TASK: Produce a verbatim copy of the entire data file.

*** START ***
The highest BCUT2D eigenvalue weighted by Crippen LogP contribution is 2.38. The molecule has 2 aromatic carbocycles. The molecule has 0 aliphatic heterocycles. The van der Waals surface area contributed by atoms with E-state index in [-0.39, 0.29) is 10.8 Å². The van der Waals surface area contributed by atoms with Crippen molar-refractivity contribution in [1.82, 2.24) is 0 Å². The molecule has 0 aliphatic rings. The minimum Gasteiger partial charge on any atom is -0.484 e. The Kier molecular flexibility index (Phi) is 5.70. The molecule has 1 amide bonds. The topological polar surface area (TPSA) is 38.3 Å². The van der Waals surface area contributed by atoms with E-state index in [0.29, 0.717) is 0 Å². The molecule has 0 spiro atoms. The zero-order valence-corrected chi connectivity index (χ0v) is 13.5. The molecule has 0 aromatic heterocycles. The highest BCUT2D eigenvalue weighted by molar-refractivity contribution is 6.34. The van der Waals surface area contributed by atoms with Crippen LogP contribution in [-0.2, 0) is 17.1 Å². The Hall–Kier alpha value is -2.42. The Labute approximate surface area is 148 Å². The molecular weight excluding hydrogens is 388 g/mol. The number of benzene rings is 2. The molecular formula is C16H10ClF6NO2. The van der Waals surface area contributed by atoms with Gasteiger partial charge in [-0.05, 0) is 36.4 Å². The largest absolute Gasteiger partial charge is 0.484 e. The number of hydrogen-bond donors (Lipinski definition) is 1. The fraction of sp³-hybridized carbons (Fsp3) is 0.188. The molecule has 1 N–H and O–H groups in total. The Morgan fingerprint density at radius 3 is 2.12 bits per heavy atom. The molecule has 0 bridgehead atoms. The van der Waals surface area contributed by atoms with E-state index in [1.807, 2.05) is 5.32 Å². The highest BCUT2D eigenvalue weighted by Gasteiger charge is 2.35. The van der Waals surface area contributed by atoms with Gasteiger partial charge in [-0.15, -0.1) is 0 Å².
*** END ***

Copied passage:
The highest BCUT2D eigenvalue weighted by Crippen LogP contribution is 2.38. The molecule has 2 aromatic carbocycles. The molecule has 0 aliphatic heterocycles. The van der Waals surface area contributed by atoms with E-state index in [-0.39, 0.29) is 10.8 Å². The van der Waals surface area contributed by atoms with Crippen molar-refractivity contribution in [1.82, 2.24) is 0 Å². The molecule has 0 aliphatic rings. The minimum Gasteiger partial charge on any atom is -0.484 e. The Kier molecular flexibility index (Phi) is 5.70. The molecule has 1 amide bonds. The topological polar surface area (TPSA) is 38.3 Å². The van der Waals surface area contributed by atoms with E-state index in [0.29, 0.717) is 0 Å². The molecule has 0 spiro atoms. The zero-order valence-corrected chi connectivity index (χ0v) is 13.5. The molecule has 0 aromatic heterocycles. The highest BCUT2D eigenvalue weighted by molar-refractivity contribution is 6.34. The van der Waals surface area contributed by atoms with Crippen LogP contribution in [-0.2, 0) is 17.1 Å². The Hall–Kier alpha value is -2.42. The Labute approximate surface area is 148 Å². The molecular weight excluding hydrogens is 388 g/mol. The number of benzene rings is 2. The molecular formula is C16H10ClF6NO2. The van der Waals surface area contributed by atoms with Gasteiger partial charge in [-0.05, 0) is 36.4 Å². The largest absolute Gasteiger partial charge is 0.484 e. The number of hydrogen-bond donors (Lipinski definition) is 1. The fraction of sp³-hybridized carbons (Fsp3) is 0.188. The molecule has 1 N–H and O–H groups in total. The Morgan fingerprint density at radius 3 is 2.12 bits per heavy atom. The molecule has 0 bridgehead atoms. The van der Waals surface area contributed by atoms with E-state index in [1.807, 2.05) is 5.32 Å². The highest BCUT2D eigenvalue weighted by Gasteiger charge is 2.35. The van der Waals surface area contributed by atoms with Gasteiger partial charge in [-0.15, -0.1) is 0 Å².